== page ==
8. Good evening friends, So this mig-21um project is taking a little bit of a detour. Since moving into my new modelling room I've been able to set up all of my building stuff except for my air compressor and air brush, which is in need of some maintenance. With paint time on the mongol coming soon and since I'm really on a building kick right now, I've decided to also tackle my 1/48 trumpeter mig-23 mf. This is a more advanced build and there's a lot of work to go before anything is really ready to see paint. Once I've take the flogger as far as I can without paint, I'l get my airbrush up and running and paint, assemble, and finish the mongol and flogger together. This Flogger-B is going to get more of the AMS treatment. Here are some of the details of what will be done: -1/48 trumpeter mig-23 flogger -b -Aires exhaust -Aires cockpit -Eduard wheels -Eduard missiles -Scratch built wheel well and landing gear detail -Model Maker decals of Polish Floggers The nice thing about the fogger is that I actually started it over two years ago and got the cockpit dry fitted and the exhaust built up and painted. Then it got shelved when I turned to making phantoms and accidentally built three of them...........I like my F-4s I guess. Without further delay, here's some work on the flogger. As part of the "AMS" builds, I like to add a bunch of my own extra detail along with some aftermarket upgrades, so armed with a bunch of photo reference I started adding plumbing and cabling to the wheel wells, which on the real aircraft is replete with hoses, wires, cables and lines. Since the kit example is almost naked, it's a good place to start. I made a few correction I also thought were important. I didn't reproduce all the plumbing in there, but what I felt was enough to give a good idea of whats in there on the prototype. I also added a little bit of structure to the well ceiling and re positioning some of the molded detail and adding a little plumbing. Again not all of it, just enough to give the flavour. Different thickness of plastic rods and brass wire make up the plumbing and cable work. Different thicknesses of plastic card and some foil were used for the rest. How it all looks sitting in the fuselage: With the main detail work on the main wheel well essentially done, I decided to turn to fitting the aires exhaust nozzle I had built up and painted previously. This has to be one of the most detailed and intricate aires kits I've made and it's a jewel when done. Thanks to some let call it "vague" instructions, it's also a bear to wedge into the floggers backside. A couple hours of scrapping, sanding and dry fitting got me something I can live with without getting the plastic or resin to thin. Here's the exhaust all built up. The burner can on the left and the nozzle on the right. When assembled, the nozzle slips over the top of the can very nicely, but also covers all that beautiful actuator detail. The photo etched flame holder detail is fantastic but also a tricky bit of fiddling... Here are the three fuselage segments with room made for the resin nozzle. I also added some locating tabs to the fuselage to help keep things together when dry fitting. And finally the whole thing wedged together. I added small tabs to the outside of the can to help it sit correctly in the fuselage. That's about it for now. Next time I'm going to continue adding plumbing to the gear actuators and work on the main gear. Lots more to come so stay tuned. Thanks for stopping by! MattJ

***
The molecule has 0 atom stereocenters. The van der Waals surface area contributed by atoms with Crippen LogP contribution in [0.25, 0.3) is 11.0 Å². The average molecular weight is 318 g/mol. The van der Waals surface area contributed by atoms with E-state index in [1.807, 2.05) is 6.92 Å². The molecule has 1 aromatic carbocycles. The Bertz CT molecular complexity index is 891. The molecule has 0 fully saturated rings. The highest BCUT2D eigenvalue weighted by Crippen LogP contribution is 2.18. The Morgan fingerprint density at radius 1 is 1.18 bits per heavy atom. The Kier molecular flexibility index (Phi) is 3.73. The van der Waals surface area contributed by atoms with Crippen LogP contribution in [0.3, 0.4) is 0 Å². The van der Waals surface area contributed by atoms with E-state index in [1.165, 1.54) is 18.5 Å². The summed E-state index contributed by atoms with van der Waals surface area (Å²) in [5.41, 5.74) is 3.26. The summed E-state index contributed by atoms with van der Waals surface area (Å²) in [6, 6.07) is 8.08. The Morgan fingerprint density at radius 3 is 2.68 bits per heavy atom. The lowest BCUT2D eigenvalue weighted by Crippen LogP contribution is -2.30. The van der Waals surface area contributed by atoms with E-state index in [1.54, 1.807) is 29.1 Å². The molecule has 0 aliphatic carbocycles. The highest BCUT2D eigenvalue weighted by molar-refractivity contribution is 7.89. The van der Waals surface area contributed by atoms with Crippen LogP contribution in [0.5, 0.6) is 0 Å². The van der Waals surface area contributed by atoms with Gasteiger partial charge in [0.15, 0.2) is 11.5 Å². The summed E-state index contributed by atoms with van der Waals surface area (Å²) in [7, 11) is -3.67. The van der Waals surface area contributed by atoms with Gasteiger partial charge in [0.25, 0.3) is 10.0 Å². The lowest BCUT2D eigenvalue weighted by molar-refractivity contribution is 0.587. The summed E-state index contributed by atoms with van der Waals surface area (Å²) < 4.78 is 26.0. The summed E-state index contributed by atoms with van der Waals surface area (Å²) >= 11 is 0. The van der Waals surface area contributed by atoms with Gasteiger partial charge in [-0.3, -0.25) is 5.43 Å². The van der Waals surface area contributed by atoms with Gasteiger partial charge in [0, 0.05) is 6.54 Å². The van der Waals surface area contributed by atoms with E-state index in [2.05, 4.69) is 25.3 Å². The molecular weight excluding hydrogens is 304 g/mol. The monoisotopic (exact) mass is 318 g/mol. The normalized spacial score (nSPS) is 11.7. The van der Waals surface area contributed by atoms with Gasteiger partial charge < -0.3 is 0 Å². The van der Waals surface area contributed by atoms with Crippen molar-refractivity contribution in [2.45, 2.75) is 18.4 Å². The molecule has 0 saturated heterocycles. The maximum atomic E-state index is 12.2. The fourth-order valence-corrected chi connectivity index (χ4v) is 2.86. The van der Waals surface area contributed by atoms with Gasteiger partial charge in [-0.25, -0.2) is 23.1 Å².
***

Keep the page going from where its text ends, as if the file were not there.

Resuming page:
9. Good evening folks, Not a lot to report on the progress of the um really. I've been busy with work and the family so the build has been on the backburner for a little while. I have however managed to push ahead with the main landing gear. After a couple of hours of work i was able to apply some bits of brass wire and aluminum foil to give the impression of the complicated arrangement of hydraulics associated with the main struts. I don't think it's exactly like the real deal but I'm trying to keep this on in the relaxing category before I get AMS over the next build. Also from looking at my previous -21 build and references, there's an error in the kit with regards to the geometry of the retraction mechanism and scissor link. Again in keeping things simple and easy I'm just letting it all be. So here's what I have so far: The eduard wheels and brakes are a great upgrade from the kit parts too. They're just hanging on here for effect. I'm looking forward to painting everything and bringing out all that detail. Here are a couple more pics: At this point I'm calling the landing gear done. It's going to be time to start painting things soon. More to come. Thanks for stopping by! MattJ